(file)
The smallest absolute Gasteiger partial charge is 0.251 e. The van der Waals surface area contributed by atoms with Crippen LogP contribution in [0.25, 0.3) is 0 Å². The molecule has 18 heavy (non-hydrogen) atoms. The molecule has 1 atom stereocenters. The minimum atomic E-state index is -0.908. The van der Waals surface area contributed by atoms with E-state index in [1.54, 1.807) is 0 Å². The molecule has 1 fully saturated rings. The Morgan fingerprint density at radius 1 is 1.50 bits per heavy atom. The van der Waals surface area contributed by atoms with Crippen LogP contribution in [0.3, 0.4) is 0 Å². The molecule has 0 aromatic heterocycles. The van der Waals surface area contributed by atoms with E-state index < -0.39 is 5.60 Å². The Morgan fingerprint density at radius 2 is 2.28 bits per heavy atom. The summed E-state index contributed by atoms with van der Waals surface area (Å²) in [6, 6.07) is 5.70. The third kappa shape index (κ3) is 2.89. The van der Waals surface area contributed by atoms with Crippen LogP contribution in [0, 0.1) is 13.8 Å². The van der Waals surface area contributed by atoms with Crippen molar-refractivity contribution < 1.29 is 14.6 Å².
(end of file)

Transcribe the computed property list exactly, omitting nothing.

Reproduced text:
The smallest absolute Gasteiger partial charge is 0.251 e. The van der Waals surface area contributed by atoms with Crippen LogP contribution in [0.25, 0.3) is 0 Å². The molecule has 18 heavy (non-hydrogen) atoms. The molecule has 1 atom stereocenters. The minimum atomic E-state index is -0.908. The van der Waals surface area contributed by atoms with E-state index in [1.54, 1.807) is 0 Å². The molecule has 1 fully saturated rings. The Morgan fingerprint density at radius 1 is 1.50 bits per heavy atom. The van der Waals surface area contributed by atoms with Crippen LogP contribution in [0.3, 0.4) is 0 Å². The molecule has 0 aromatic heterocycles. The van der Waals surface area contributed by atoms with E-state index < -0.39 is 5.60 Å². The Morgan fingerprint density at radius 2 is 2.28 bits per heavy atom. The summed E-state index contributed by atoms with van der Waals surface area (Å²) in [6, 6.07) is 5.70. The third kappa shape index (κ3) is 2.89. The van der Waals surface area contributed by atoms with Crippen LogP contribution in [0, 0.1) is 13.8 Å². The van der Waals surface area contributed by atoms with Crippen molar-refractivity contribution < 1.29 is 14.6 Å².